Unless estate planning documents, such as a Prenuptial Agreement, create other arrangements, your spouse has an automatic entitlement to part of your assets. A Prenup allows you to direct how your property and savings are divided in the event of death or divorce.
Most people associate a prenup only with the possibility of divorce. In addition, prenuptials are often viewed as unromantic, uncaring contractual documents that contradict the romantic aspect of marriage.
All of this stigma can cause what’s known as the prenuptial agreement dilemma; a difficult choice between making a marriage practical and keeping it romantic.
However many (if not most) prenuptial agreements are written not in anticipation of divorce, but in anticipation of death. And taking care of your surviving spouse after your death is arguably one of the most romantic, responsible actions you can take.
Moreover, rather than "doomsaying" documents that foretell a bitter divorce, prenuptial agreements can actually bring harmony to your marriage by settling financial issues and keeping them from creating conflict during your life together and afterward.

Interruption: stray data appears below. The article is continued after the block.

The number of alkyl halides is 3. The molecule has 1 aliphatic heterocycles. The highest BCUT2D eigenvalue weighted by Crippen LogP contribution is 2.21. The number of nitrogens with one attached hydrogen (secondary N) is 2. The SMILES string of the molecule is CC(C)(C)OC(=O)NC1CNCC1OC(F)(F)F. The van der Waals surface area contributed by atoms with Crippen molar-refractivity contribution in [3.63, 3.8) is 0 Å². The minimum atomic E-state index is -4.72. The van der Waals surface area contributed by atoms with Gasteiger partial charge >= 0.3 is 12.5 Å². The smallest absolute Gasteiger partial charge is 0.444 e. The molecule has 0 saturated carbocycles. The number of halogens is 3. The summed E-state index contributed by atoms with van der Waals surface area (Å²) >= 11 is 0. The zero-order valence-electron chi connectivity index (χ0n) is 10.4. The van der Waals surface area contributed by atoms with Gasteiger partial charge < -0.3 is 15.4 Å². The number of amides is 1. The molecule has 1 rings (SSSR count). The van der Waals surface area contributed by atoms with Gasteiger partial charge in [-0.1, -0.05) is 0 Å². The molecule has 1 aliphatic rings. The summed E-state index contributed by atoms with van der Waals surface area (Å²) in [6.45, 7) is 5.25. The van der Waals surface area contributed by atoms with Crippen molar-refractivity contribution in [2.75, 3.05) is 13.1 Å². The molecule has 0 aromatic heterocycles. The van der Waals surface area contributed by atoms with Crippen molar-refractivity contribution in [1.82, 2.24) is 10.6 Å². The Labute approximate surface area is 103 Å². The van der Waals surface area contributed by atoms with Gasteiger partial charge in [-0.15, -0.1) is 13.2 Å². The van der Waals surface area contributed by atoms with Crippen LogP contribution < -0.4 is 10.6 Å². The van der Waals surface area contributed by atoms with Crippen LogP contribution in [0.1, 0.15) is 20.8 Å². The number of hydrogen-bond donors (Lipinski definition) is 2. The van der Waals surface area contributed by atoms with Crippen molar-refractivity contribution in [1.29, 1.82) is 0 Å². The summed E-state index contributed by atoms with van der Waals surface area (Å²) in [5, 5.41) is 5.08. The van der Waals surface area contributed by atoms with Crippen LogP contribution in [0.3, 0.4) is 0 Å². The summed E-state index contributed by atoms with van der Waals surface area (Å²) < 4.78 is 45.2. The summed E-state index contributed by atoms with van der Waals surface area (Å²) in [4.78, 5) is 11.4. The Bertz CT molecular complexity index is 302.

A prenuptial agreement, however, is not right for all couples. If you and your soon-to-be-spouse were not previously married and have neither children nor any substantial assets, then a prenuptial agreement may not be necessary.
For everyone else , though–and especially people in their 30s or older with any substantial assets, children, or a former spouse–a prenuptial agreement is strongly encouraged.
Prenuptial agreements are particularly useful for people who are entering into a second marriage. In the case of remarriage, one or both spouses may already have significant assets, and may want to arrange that family members from the first marriage inherit property and assets.
Once you are remarried, in fact, your new spouse has an automatic entitlement to part of your assets, unless estate planning documents, such as a prenuptial agreement, create other arrangements.